“I’ve learned more working with my clients than any other experience,” said Ceccato. “This has given me the opportunity to help businesses in a tangible way. I keep up on them and follow them on social media to see if they are utilizing what I developed for them.”

GV Virus Action Team provides update on CDC Regulations

The Grand Valley State University COVID-19 Virus Action Team has released new information regarding the COVID-19 pandemic and some adjustments to guidelines for protecting your health and safety.

The action Team is encouraging a “Staying Strong” approach to continue to keep GVSU and the larger community as safe as possible. COVID-19 is highly contagious. Flu season has started and will peak between December and February, and a flu shot is encouraged.

The Centers for Disease Control has modified its COVID-19 exposure criteria. Exposure is now defined as being within 6 feet of someone with COVID-19 for 15 cumulative minutes in a 24-hour period, regardless of PPE. Shorter but repeated contacts that add up to 15 minutes over a 24-hour period now count as close contact.

Consistent with CDC guidance, GVSU requires anyone who has been in close contact with a COVID-19 patient to quarantine for a minimum of two weeks. To reduce your risk of becoming a close contact or of contracting COVID-19, maintain social distancing of at least 6 feet whenever possible, wear a face covering, and wash your hands often with soap and water for at least 20 seconds or use a hand sanitizer that has at least 60% alcohol. The new guidelines do not affect current GVSU protocols for face coverings and social distancing in classrooms and other spaces.

Ottawa County Census self-response rates up 4.1% over 2010

Despite the outbreak of Covid-19 and an end date that was a bit of a moving target, the 2020 Census wrapped up in Ottawa County with an estimated self-response rate of 79.5%, up 4.1% from 2010. This once-a-decade roll call informs how more than $675 billion in funding for more than 100 federal programs are distributed. This Census was unique in that it marked the first time everyone in the U.S. could respond online. Having this option proved to be an advantage when door-to-door visits were delayed due to the pandemic.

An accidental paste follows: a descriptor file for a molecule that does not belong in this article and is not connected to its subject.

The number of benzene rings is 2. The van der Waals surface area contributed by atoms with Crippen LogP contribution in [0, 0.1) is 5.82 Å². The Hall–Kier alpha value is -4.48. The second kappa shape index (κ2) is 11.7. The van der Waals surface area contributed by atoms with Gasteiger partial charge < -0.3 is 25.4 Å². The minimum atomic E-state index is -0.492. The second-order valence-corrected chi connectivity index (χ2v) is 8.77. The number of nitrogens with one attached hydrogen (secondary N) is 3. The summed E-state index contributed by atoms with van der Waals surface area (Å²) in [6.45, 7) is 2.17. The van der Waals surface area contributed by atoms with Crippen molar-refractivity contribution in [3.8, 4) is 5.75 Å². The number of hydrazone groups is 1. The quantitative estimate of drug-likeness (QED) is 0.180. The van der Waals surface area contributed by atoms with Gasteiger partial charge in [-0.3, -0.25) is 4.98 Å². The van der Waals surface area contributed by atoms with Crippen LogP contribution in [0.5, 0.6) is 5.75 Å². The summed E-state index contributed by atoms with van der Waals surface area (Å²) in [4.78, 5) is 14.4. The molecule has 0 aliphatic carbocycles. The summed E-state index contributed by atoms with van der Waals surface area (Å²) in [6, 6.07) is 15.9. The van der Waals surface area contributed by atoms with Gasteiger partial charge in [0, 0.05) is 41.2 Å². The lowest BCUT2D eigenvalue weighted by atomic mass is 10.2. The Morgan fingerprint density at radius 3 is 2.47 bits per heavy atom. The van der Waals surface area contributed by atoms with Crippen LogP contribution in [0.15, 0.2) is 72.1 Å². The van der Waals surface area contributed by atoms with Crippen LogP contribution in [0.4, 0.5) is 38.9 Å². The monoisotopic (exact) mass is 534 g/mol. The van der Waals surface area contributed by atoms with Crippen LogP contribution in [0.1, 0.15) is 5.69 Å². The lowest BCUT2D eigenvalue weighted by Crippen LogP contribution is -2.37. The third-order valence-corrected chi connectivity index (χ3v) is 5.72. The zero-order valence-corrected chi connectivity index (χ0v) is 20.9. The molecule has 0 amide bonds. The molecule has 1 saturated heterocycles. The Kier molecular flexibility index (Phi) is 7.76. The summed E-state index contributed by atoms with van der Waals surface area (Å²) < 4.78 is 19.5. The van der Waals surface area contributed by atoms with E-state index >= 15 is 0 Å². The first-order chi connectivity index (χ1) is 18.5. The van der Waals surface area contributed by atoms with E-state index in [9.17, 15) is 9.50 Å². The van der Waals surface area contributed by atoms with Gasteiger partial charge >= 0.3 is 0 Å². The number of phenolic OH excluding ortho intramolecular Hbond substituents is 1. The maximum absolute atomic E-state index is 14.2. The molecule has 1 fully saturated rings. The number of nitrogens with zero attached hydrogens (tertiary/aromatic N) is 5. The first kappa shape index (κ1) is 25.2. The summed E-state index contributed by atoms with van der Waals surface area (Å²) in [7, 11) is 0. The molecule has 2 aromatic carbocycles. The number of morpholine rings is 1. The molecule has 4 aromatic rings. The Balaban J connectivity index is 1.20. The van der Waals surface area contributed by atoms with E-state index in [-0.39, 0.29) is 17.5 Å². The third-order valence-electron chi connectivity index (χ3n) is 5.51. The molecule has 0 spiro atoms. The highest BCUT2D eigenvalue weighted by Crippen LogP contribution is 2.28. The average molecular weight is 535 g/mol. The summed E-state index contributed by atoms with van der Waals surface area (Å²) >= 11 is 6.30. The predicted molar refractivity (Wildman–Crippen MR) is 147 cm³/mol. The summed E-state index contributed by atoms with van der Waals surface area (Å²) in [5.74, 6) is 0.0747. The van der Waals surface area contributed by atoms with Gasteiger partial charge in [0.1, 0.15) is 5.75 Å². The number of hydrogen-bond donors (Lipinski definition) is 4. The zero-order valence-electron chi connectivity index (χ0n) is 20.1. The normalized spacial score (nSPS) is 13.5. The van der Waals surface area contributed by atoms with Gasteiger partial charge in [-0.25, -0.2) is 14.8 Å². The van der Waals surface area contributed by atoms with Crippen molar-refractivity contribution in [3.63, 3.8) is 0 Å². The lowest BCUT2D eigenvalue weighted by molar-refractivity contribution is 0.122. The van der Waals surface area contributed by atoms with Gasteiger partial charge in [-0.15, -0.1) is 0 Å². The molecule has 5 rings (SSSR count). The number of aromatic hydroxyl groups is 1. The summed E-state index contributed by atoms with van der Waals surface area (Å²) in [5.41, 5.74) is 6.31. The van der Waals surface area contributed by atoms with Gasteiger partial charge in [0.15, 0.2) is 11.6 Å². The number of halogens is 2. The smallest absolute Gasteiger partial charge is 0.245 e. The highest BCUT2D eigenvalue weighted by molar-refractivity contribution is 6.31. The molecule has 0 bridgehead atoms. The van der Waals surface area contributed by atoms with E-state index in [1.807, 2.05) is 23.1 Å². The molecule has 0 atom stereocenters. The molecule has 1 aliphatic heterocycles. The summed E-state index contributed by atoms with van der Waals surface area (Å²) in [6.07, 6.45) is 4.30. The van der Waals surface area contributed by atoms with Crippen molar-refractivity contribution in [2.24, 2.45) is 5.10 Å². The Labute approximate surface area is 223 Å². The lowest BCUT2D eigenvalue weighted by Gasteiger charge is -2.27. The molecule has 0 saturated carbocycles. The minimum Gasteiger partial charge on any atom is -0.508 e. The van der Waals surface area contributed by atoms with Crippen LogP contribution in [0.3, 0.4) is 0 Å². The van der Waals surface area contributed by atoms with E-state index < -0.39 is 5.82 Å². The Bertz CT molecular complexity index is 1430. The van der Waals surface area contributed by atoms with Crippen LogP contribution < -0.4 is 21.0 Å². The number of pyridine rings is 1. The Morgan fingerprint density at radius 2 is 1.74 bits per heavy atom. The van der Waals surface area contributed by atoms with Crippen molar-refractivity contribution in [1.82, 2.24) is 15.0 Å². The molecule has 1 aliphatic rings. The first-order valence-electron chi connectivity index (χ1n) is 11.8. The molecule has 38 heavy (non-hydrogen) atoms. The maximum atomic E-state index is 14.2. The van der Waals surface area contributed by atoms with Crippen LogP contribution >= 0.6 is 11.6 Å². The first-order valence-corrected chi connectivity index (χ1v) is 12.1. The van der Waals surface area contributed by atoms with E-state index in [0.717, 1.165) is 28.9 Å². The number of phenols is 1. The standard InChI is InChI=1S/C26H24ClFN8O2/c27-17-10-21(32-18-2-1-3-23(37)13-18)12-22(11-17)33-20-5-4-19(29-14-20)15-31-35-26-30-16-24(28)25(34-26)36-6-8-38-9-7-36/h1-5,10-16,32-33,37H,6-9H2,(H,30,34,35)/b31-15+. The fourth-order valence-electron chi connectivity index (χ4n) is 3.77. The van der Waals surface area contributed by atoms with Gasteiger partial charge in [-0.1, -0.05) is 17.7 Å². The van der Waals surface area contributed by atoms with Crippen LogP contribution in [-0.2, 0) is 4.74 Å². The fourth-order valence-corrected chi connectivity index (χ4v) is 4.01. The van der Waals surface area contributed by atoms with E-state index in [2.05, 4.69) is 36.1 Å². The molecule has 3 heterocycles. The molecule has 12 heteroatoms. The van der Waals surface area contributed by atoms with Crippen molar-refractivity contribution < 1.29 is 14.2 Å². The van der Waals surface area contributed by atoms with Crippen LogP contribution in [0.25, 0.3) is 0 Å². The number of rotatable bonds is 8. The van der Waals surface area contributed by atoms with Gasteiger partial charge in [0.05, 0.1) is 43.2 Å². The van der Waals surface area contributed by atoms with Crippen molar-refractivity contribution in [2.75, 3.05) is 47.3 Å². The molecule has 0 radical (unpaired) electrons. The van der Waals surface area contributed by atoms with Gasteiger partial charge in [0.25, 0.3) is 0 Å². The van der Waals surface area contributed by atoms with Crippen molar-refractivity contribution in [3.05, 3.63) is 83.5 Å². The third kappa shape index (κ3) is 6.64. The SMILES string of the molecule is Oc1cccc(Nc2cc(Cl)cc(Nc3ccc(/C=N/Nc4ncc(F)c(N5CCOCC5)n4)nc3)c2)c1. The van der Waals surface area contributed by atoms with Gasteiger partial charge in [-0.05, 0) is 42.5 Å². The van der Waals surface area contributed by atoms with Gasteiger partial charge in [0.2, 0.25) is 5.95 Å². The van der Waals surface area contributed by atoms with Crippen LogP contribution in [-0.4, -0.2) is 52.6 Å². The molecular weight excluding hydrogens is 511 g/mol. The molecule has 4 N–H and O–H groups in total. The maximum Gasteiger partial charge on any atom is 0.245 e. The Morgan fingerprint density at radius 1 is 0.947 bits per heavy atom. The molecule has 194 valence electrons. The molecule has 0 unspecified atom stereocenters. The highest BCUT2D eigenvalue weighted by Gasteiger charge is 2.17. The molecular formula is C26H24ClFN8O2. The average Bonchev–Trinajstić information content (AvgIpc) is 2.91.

Through a grant from the Michigan Municipal League, Ottawa County worked in conjunction with Lakeshore Nonprofit Alliance to encourage Census participation, provide educational materials to 52 different nonprofit organizations and groups, and conduct a social media information campaign.

Lakeshore Nonprofit Alliance and its contractors – Rich C. Lakeberg, Ottawa County Project Support Specialist; and Jody Immink, J. I. Consulting Services in Holland – answered questions, provided direction, formulated plans, and created and distributed materials to reach hard-to-count people, such as minorities, low-income and transient populations. And, working in conjunction with County, they curated a web page devoted to Census information with Ottawa County’s web portal.

Dr. Steven Dillingham, Director of the Census Bureau, said the high response rate is a testament to how much the American people have prioritized the importance of the census.

“America stepped up and answered the call: shape your future by responding to the 2020 Census,” Dillingham said. ““Generally, better data comes from self-response, but after a decade of global decline in census and survey participation along with the challenges presented to communities by COVID-19, we had not expected to exceed the 2010 self-response rate. That we did is a testament to the American people, our nearly 400,000 national and community partners, and very importantly our staff.”